When to desex your family pet?

desex-pup

At the Australian Veterinary Association Conference in Perth (2015) evidence was presented linking early prepubertal desexing in medium to large breed dogs of either sex to a higher incidence of cruciate ligament rupture and clinical evidence of hip dysplasia.

At EHVH we feel it is important to provide our clients with current & well researched peer reviewed information. This may cause an ‘about-turn’ on long held policy; but ultimately it is for you as owner to be provided with facts enabling you to make your own decision based on personal circumstances.

For example – letting a medium to large breed bitch endure its first heat without adequate yard security or supervision may be a poor option. Temporarily suppressing the production of sex steroids with drugs as an alternative to early desexing is not an option if the full benefit to bone development is wanted from natural pubertal hormone flow.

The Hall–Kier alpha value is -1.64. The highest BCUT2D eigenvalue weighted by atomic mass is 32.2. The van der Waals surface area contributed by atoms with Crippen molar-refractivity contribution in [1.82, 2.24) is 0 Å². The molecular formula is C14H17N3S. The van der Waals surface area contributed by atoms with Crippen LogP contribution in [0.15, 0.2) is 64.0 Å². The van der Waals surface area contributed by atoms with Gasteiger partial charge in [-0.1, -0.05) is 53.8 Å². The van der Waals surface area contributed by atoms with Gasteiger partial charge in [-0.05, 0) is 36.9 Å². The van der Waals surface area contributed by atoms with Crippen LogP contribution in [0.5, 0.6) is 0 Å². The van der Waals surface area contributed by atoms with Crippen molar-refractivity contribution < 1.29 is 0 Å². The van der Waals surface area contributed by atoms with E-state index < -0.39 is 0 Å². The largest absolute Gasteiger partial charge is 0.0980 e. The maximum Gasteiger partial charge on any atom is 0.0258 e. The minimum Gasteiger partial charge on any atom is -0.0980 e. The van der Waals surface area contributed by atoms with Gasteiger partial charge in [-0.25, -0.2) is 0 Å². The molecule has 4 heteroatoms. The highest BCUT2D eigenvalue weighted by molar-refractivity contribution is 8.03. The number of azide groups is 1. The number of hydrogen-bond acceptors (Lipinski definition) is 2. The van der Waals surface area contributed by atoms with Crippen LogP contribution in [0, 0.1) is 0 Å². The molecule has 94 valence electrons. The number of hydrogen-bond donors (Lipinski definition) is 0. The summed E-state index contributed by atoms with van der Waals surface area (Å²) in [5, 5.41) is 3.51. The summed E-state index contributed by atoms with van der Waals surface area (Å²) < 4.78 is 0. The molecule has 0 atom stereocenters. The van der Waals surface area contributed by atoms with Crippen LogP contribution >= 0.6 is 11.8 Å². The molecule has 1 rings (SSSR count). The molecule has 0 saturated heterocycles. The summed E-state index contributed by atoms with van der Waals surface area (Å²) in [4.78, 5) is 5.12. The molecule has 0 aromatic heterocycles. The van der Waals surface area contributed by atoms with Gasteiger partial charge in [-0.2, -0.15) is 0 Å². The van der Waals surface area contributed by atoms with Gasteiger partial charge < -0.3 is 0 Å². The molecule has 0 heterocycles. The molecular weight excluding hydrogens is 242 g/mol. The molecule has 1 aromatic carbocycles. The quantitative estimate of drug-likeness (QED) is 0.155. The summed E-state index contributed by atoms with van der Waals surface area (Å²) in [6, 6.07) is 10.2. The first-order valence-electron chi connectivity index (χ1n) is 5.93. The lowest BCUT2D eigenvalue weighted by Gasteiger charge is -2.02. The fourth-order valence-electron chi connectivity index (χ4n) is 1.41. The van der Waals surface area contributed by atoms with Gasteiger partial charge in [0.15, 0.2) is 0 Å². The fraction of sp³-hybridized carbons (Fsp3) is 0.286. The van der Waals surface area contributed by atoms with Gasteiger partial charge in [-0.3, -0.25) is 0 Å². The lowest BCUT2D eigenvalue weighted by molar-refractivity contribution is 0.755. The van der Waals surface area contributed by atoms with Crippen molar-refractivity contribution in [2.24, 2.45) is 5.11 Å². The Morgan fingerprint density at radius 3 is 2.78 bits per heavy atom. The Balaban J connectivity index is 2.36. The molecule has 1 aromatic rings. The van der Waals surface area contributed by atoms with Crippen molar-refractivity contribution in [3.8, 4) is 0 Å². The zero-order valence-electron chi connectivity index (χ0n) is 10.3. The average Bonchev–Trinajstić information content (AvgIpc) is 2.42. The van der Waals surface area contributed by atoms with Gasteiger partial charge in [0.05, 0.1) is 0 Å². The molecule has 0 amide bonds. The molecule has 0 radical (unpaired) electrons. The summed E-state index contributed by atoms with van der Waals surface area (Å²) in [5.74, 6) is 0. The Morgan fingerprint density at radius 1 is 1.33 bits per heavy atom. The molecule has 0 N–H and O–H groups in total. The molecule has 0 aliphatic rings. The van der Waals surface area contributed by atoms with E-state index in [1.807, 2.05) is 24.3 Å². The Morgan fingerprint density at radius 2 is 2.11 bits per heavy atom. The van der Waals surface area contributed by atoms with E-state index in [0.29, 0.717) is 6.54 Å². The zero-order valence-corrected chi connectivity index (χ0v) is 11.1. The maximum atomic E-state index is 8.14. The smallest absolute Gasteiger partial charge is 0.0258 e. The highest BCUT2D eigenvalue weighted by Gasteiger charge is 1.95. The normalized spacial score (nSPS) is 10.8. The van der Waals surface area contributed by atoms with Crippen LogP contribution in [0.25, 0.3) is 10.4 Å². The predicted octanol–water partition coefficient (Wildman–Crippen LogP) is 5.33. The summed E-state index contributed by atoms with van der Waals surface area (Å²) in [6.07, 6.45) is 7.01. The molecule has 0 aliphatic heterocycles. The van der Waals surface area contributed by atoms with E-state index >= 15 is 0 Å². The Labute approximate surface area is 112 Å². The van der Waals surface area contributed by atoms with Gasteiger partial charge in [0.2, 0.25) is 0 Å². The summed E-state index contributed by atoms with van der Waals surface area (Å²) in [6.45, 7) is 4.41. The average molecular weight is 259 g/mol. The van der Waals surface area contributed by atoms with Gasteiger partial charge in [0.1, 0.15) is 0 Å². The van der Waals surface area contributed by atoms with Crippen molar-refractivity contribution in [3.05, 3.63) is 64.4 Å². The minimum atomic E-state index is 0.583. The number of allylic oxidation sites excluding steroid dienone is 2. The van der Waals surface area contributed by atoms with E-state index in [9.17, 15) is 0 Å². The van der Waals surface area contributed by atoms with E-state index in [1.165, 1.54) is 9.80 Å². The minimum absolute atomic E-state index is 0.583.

We have long known that the lack of circulating sex steroids (oestrogen & testosterone) as in the prepubertally desexed dog caused delayed growth plate closure in the long bones but the slight increase in length of the bones was not thought to be of any consequence. Recent studies, however, have shown that as different bones have different growth plate closure times, there may be problems with the differential growths of these separate bones (and even within sections of bones as in the tibia).

For most medium or large breeds desexing after the first heat is ideal Рusually 9-12 months in medium breeds and later for large and giant breeds. Eg, a great dane may be left until 18 months of age.

Other possible advantages of later vs early desexing:
1. Less chance of developing urinary incontinence later in life.
2. Lower disposition to obesity.
3. The external genitalia of the bitch is sometimes underdeveloped (inverted or hidden vulva) and if left for 1-2 heat cycles this will often self correct.
4. Certain types of tumours (haemangiosarcoma, osteosarcoma & bladder cancer) are of lower incidence in non-desexed or later desexed dogs.
5. However, there is a higher incidence of testicular,. ovarian, uterine & mammary tumours in non-desexed dogs.
6. Even post pubertally desexed females can develop mammary cancer later in life.